On the surface of many breast cancer cells there are receptors which can interact with oestrogen present in the normal bloodstream of women. These signals can make the breast cancer cells multiply and grow.
The pathologist will test for these receptors on the breast cancer cells and the report will contain information on the percentage of the breast cancer cells that bear the oestrogen receptor. About 90% of breast cancers bear this receptor and are referred to ER positive (oestrogen receptor positive) breast cancer. Therapies that block this effect of oestrogen such as Tamoxifen and aromatase inhibitors help to block the effect of oestrogen on the breast cancer.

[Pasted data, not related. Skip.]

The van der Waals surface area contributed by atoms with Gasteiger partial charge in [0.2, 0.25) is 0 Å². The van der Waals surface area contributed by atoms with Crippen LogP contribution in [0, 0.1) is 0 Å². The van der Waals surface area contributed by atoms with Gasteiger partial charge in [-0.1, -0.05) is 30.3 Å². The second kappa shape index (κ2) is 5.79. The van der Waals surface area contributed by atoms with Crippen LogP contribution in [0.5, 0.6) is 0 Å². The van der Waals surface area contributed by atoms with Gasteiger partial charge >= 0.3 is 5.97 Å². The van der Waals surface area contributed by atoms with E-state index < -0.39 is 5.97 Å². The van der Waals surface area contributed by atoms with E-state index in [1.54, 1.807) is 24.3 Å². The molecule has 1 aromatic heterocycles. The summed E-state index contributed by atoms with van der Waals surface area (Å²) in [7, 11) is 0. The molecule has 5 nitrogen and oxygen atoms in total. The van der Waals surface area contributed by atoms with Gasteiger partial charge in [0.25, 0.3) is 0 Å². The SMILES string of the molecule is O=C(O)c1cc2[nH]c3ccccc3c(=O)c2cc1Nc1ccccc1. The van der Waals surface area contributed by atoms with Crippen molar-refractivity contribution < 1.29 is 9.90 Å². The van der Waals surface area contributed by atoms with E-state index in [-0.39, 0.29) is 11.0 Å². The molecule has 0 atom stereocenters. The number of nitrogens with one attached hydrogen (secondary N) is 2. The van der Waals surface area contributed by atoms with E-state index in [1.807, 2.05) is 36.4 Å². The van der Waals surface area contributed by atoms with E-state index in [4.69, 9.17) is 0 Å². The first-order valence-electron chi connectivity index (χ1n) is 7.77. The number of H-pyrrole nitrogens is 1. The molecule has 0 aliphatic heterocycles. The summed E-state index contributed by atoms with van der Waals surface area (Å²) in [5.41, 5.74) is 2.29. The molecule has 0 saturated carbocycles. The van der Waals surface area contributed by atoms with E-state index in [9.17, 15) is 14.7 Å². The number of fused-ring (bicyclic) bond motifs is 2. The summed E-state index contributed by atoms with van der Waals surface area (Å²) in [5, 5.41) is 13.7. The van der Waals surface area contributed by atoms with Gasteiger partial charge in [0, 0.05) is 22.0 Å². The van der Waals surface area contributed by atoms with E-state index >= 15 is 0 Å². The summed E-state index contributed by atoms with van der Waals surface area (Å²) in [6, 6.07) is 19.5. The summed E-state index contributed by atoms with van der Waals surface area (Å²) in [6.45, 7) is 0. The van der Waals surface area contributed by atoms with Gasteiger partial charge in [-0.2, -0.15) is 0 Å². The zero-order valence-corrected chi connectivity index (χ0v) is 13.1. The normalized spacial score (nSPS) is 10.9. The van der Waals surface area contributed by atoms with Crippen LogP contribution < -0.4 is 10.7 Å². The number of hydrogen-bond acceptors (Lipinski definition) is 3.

Like oestrogen receptors, HER2 receptors can promote growth and proliferation in breast cancers. Specific genes in the breast cancer signal the cells to make the HER2 receptor on the breast cancer cells. When these receptors bind to chemicals in the bloodstream, this causes the breast cancer cells to grow and multiply uncontrollably.
Extremely successful treatment is now available that target the proliferating cells in HER2 positive breast cancers.
Proliferation in breast cancers
The rate at which a breast cancer is able to grow can be estimated in a couple of ways. Firstly by assessing the mitotic rate. A mitotic figure is a cell in the process of dividing, and is seen under the microscope. The pathologist will count the number of these types of cells in a defined area. A second way is to estimate the number of cells which contain Ki67. Ki67 is a protein which is expressed in cells which are proliferating or about to proliferate. The pathologist will estimate the number of cancer cells which contain this protein.